Nov 302015
 

Awe artwork

 

(Here’s KevinP’s list of favorite releases during the month of November.)

Last month this column was posted on October 28th, three days before the end of the month. I had a reader and then a friend of mine on Facebook ask me how I could create my list when the month didn’t even ended yet (since there were a plethora of releases due on October 30th).  So I realized maybe what I thought was common knowledge (advance promos) wasn’t as common as I thought?  For instance, as I type this now, I already have four albums on my iPhone that are due in February.

One of the perks for this labor of love we do here is getting to hear albums from a few weeks to many months prior to release. Record labels and PR companies know websites/magazines need lead time to prepare stuff. As flattering as it may be for some to think so, I would not be able to hear an album on the release date (say October 30th), make an accurate assessment of it, write a column, send it off to Islander, and get it posted the same day.

And now for a few housekeeping items before we get to this month’s releases.  This is the first year I’ve done a monthly column. I will still be doing a Best of 2015 list, but will have that ready in early January as to give it some separation from December’s releases.  You’re the Best Around, Nothing’s Gonna Keep You Down will be ready next week (where I go over all the OTHER best stuff of the year). Continue reading »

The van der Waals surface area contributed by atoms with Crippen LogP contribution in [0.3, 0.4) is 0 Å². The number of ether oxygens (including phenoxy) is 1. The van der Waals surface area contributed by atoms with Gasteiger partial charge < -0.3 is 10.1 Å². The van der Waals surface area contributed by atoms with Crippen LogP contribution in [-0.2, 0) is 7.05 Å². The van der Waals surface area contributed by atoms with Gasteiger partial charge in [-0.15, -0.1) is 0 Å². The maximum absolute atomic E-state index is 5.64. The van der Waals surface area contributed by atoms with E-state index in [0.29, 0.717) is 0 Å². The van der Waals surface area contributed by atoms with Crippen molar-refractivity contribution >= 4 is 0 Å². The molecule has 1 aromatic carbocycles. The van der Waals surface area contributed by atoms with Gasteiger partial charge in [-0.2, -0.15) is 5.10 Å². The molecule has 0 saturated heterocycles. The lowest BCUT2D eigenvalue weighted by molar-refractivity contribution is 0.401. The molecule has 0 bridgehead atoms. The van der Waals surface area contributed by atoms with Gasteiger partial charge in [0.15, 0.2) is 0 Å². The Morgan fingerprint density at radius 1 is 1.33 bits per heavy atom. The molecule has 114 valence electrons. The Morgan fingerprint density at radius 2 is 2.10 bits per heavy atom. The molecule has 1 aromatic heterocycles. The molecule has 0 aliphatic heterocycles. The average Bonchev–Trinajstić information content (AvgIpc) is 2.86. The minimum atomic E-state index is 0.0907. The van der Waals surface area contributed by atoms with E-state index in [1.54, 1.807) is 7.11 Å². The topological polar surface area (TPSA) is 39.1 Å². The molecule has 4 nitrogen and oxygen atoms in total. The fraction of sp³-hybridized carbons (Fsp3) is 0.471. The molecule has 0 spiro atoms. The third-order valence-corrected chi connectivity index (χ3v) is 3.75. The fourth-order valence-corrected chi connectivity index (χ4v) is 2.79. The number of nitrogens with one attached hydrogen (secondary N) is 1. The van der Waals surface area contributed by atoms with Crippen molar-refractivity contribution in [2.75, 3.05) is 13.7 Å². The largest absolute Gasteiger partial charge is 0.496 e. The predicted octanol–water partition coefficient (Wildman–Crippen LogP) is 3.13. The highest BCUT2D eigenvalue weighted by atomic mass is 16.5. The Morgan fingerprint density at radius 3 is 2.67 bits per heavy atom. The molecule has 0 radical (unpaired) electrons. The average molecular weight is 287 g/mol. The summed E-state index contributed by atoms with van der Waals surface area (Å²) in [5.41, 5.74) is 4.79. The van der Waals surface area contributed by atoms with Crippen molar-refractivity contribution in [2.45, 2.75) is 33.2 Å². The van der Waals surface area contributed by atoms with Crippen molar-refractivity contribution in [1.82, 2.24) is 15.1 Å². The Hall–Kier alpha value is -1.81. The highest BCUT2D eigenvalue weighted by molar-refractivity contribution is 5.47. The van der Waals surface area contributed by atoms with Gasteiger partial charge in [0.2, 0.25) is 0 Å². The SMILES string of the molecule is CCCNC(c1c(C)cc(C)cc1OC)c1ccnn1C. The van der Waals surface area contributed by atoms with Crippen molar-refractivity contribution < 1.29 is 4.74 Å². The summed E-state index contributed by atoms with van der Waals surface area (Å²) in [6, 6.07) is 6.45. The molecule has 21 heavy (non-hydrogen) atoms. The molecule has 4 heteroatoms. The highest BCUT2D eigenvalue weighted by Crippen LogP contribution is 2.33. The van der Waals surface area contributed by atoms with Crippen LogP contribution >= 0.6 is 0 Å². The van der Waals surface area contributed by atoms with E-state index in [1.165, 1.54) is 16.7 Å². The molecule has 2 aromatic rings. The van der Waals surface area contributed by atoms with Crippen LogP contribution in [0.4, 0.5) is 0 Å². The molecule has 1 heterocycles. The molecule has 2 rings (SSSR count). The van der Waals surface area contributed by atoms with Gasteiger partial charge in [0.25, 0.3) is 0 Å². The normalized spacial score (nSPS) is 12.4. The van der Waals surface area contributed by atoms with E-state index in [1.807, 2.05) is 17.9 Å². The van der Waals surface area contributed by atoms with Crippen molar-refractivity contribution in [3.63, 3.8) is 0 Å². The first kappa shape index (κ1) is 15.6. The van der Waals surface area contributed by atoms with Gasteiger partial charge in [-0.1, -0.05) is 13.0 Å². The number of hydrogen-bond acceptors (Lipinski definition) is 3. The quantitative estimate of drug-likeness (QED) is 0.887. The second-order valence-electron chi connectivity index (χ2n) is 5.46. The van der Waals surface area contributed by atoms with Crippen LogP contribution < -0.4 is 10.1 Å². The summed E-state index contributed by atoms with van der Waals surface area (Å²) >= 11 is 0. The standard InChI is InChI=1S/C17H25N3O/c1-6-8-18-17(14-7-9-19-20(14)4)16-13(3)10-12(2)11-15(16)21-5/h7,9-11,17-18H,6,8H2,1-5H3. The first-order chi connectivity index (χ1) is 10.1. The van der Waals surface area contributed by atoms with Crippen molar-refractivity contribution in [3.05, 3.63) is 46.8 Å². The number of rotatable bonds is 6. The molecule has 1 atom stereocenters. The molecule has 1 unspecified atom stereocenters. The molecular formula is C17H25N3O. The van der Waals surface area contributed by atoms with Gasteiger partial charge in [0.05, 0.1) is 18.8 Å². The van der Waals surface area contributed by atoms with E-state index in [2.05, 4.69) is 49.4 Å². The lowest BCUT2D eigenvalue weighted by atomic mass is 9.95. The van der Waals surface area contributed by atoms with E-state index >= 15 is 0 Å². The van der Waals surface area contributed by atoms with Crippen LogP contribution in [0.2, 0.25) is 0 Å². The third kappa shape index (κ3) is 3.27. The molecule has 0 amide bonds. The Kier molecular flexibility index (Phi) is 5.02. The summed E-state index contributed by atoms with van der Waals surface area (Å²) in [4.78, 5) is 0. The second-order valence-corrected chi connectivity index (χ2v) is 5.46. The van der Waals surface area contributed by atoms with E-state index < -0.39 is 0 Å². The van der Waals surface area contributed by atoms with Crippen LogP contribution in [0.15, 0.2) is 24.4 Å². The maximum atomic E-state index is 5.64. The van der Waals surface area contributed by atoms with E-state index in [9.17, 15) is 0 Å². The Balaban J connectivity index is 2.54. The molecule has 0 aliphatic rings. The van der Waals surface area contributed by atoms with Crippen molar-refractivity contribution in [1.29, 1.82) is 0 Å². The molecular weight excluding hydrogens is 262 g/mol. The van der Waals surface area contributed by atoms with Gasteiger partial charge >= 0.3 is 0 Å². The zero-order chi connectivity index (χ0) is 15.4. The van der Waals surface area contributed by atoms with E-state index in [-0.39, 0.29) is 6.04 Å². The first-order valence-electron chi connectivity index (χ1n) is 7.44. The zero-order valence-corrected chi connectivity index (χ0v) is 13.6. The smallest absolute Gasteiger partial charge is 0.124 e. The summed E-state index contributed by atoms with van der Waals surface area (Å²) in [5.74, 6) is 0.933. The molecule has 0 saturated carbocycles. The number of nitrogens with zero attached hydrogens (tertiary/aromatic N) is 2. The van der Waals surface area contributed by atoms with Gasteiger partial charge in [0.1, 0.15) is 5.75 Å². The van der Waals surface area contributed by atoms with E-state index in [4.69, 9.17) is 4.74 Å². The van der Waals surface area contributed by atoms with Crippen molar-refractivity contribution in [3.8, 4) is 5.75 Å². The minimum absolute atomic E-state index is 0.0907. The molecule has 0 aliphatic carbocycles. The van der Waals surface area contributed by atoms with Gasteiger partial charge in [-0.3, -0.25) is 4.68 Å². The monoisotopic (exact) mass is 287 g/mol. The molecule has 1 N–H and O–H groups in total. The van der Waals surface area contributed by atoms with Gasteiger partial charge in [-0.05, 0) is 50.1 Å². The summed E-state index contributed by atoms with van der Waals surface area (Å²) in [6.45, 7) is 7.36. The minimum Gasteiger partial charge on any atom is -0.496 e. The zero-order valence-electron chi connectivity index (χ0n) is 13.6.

Nov 232015
 

Extreme Cold Winter-Paradise Ends Here

 

Everything about Extreme Cold Winter’s debut EP is massive, frigid, and pitiless. Compared to what I’ve heard from the music of founder AJ van Drench’s previous death/doom band Beyond Belief, Paradise Ends Here is slower, more desolate and forbidding, and more brutally staggering in the force of its impact. The word DOOM belongs before “death” this time, and it deserves all the capital letters.

In keeping with the band’s name, the song titles and the apocalyptic lyrical themes are devoted to the extinction of heat, joy, and life. The music and the words — which can be heard clearly in the well-rounded and monstrous growls of vocalist Pim Blankenstein (Officium Triste, The 11th Hour) — conjure feelings of desperation and dread. When Blankenstein roars, “We came from far, from raging worlds to kill again the sun and moon!”, you can easily imagine that he’s talking about the band, even though he’s not. Continue reading »